PoMo Picks: November 2014

Horse Feathers' new album, Mozart's Requiem, John Oliver at the Keller, and more of the month's best bets for things to see and do in Portland

November 3, 2014 Published in the November 2014 issue of Portland Monthly


Horse Feathers

After a decade of making intimate, lush folk music under the moniker Horse Feathers, Portland musician Justin Ringle (in the horns) almost gave up his guitar in disillusionment following the 2012 album Cynic’s New Year. (Did the title reflect his mood?) Instead, he returns with a desire to make happier music on So It Is With Us. It’s not a dance album, but there’s certainly a new zest to the band’s sound.

Nov 29 | Crystal Ballroom


John Oliver

In April, for his opening episode of HBO’s Last Week Tonight, this former Daily Show correspondent invited singer-songwriter Lisa Loeb to skewer Laura Gibson’s winsome jingle for the ultimately disastrous Cover Oregon health exchange:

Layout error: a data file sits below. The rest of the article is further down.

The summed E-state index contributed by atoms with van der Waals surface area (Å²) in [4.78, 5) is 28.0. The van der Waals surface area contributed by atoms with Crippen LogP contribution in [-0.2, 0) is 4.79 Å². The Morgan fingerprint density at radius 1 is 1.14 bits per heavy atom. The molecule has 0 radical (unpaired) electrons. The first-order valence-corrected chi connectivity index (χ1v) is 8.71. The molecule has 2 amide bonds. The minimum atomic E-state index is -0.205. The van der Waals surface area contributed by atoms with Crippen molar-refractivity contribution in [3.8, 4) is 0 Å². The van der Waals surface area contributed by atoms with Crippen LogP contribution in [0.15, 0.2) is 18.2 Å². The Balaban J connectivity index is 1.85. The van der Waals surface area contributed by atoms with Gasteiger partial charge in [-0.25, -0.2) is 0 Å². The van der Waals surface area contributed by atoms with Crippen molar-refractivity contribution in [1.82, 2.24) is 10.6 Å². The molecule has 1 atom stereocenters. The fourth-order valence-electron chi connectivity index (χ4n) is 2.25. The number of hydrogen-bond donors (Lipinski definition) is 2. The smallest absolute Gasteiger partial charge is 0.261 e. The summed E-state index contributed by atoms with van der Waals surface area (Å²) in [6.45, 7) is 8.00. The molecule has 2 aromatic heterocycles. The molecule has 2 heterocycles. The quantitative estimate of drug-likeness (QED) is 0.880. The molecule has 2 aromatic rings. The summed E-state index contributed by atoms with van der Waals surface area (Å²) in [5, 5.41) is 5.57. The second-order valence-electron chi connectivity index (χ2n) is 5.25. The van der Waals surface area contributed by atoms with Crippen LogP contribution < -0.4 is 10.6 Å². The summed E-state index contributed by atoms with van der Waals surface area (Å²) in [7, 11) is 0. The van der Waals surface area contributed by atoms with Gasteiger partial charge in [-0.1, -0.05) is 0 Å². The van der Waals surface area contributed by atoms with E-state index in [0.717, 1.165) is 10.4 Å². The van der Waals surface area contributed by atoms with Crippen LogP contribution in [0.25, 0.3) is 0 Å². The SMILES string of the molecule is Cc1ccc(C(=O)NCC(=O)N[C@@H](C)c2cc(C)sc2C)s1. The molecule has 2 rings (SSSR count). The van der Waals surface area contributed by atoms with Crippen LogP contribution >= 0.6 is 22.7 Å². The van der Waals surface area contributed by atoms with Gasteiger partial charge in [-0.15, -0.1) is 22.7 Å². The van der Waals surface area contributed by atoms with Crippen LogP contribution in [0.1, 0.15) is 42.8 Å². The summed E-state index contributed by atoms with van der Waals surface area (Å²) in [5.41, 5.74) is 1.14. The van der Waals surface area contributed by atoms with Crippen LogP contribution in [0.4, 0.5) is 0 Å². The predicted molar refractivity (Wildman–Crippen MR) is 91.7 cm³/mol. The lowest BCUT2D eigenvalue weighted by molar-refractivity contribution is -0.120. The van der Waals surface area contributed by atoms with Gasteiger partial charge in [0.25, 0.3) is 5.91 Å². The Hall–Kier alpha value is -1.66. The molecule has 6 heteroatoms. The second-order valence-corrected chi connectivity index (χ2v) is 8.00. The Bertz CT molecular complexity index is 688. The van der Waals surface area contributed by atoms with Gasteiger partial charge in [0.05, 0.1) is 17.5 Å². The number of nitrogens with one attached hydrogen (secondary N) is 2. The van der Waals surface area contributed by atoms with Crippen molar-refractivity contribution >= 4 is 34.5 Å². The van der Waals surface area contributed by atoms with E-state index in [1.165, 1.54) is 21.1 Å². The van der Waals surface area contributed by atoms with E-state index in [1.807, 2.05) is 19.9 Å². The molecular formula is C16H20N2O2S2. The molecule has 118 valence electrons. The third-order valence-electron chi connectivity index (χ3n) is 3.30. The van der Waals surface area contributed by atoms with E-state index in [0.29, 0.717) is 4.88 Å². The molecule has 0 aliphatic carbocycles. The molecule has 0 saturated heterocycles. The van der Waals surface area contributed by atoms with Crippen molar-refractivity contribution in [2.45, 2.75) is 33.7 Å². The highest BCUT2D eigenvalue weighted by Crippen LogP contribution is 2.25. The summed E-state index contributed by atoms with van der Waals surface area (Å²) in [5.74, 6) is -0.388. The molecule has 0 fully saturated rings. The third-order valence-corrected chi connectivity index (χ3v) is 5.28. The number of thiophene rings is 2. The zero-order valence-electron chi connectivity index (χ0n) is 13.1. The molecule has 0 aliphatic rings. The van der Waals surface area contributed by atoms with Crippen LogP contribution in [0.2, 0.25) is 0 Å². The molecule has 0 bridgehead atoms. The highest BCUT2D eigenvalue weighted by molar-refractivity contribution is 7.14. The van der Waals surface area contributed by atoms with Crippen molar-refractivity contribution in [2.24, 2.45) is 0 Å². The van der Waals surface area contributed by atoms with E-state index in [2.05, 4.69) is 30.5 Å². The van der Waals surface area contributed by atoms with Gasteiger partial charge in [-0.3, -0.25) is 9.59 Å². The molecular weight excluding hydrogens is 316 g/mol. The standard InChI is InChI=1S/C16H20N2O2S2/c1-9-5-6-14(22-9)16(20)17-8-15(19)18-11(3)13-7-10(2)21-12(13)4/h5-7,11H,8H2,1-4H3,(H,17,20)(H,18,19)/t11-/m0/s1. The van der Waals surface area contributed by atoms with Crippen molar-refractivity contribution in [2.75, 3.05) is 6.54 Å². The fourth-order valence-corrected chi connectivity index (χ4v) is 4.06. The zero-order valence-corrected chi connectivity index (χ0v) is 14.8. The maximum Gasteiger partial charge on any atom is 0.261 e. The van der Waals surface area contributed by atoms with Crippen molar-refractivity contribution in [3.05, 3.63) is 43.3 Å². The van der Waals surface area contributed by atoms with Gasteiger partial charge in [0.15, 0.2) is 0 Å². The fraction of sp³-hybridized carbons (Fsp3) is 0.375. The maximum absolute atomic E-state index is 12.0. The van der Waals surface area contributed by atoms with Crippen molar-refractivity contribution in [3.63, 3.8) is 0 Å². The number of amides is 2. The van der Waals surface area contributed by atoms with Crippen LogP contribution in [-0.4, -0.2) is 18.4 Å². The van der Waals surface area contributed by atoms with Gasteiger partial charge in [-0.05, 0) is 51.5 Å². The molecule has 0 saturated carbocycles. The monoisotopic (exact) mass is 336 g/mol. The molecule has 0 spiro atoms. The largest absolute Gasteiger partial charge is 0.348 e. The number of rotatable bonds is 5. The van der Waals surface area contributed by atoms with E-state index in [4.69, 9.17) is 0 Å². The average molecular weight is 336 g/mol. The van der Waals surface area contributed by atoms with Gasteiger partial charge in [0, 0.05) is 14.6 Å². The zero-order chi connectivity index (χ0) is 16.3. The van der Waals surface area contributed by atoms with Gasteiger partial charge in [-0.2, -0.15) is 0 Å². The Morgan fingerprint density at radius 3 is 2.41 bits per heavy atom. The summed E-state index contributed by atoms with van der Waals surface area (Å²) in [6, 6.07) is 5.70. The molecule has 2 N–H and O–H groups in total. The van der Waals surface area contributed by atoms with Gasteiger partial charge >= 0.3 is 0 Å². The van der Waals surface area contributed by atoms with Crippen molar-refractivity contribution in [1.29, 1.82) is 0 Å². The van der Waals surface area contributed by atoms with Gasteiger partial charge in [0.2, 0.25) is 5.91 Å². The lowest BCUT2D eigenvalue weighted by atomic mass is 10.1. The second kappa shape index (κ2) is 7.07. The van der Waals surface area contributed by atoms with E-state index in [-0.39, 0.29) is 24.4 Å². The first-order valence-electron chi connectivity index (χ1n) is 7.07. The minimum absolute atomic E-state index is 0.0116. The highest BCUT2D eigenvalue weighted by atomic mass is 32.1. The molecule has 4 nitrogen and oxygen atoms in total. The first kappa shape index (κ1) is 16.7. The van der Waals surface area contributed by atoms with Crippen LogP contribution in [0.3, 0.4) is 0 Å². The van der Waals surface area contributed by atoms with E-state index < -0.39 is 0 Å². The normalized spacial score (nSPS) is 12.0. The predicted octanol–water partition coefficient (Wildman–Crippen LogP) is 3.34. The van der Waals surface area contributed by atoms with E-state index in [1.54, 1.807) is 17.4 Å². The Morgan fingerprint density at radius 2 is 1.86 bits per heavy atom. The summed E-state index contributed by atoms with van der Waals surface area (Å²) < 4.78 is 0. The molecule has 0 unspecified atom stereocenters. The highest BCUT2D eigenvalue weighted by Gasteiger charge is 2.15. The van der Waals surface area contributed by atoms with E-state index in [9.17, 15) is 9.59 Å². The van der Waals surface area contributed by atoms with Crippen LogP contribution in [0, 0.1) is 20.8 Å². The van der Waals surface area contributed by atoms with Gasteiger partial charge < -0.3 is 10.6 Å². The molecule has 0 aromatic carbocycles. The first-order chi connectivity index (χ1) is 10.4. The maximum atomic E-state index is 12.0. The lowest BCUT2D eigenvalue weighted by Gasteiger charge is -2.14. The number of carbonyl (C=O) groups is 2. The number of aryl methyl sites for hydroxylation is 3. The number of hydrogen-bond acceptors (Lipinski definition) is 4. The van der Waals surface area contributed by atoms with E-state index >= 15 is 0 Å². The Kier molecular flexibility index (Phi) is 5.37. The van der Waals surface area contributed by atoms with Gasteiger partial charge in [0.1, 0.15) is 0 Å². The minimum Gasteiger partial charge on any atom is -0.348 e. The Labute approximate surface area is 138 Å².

Like artists in Portland, your site doesn’t work
That 404 error is not just a quirk

You blew all our money on these stupid sets
So when you break your leg, try the neighborhood vet

You stupid Oregon idiots
You human Pinterest boards

Your passion for cuteness might kill your whole state
So long, Oregon

Bitterly funny medicine, John. We still plan to pelt you with organic heirloom tomatoes.  

Enter to win tickets to on of Oliver's back-to-back performances.

Nov 22 | Keller Auditorium

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With a slew of awards, including a MacArthur “genius grant,” this alto saxophonist is widely considered one of the most innovative musicians working today. His polyrhythmic blend of contemporary jazz and traditional musical styles from his native Puerto Rico reaches almost symphonic heights in his newest album, Identities Are Changeable. He’ll talk about his Latin music heritage before the concert with the opening act, local Cuban favorite Jesse Marquez.   

Nov 14 | Jimmy Mak’s

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Image: Shutterstock



This masterpiece’s origin story—unfinished at Mozart’s death, secretly completed by other composers at his widow’s request—has taken on a mystery and mythology almost as towering as the music itself (see: the film Amadeus). Portland Symphonic Choir will perform it alongside Tarik O’Reagan’s Triptych, which has been hailed as a modern choral classic.

Nov 8–9 | St. Mary’s Cathedral

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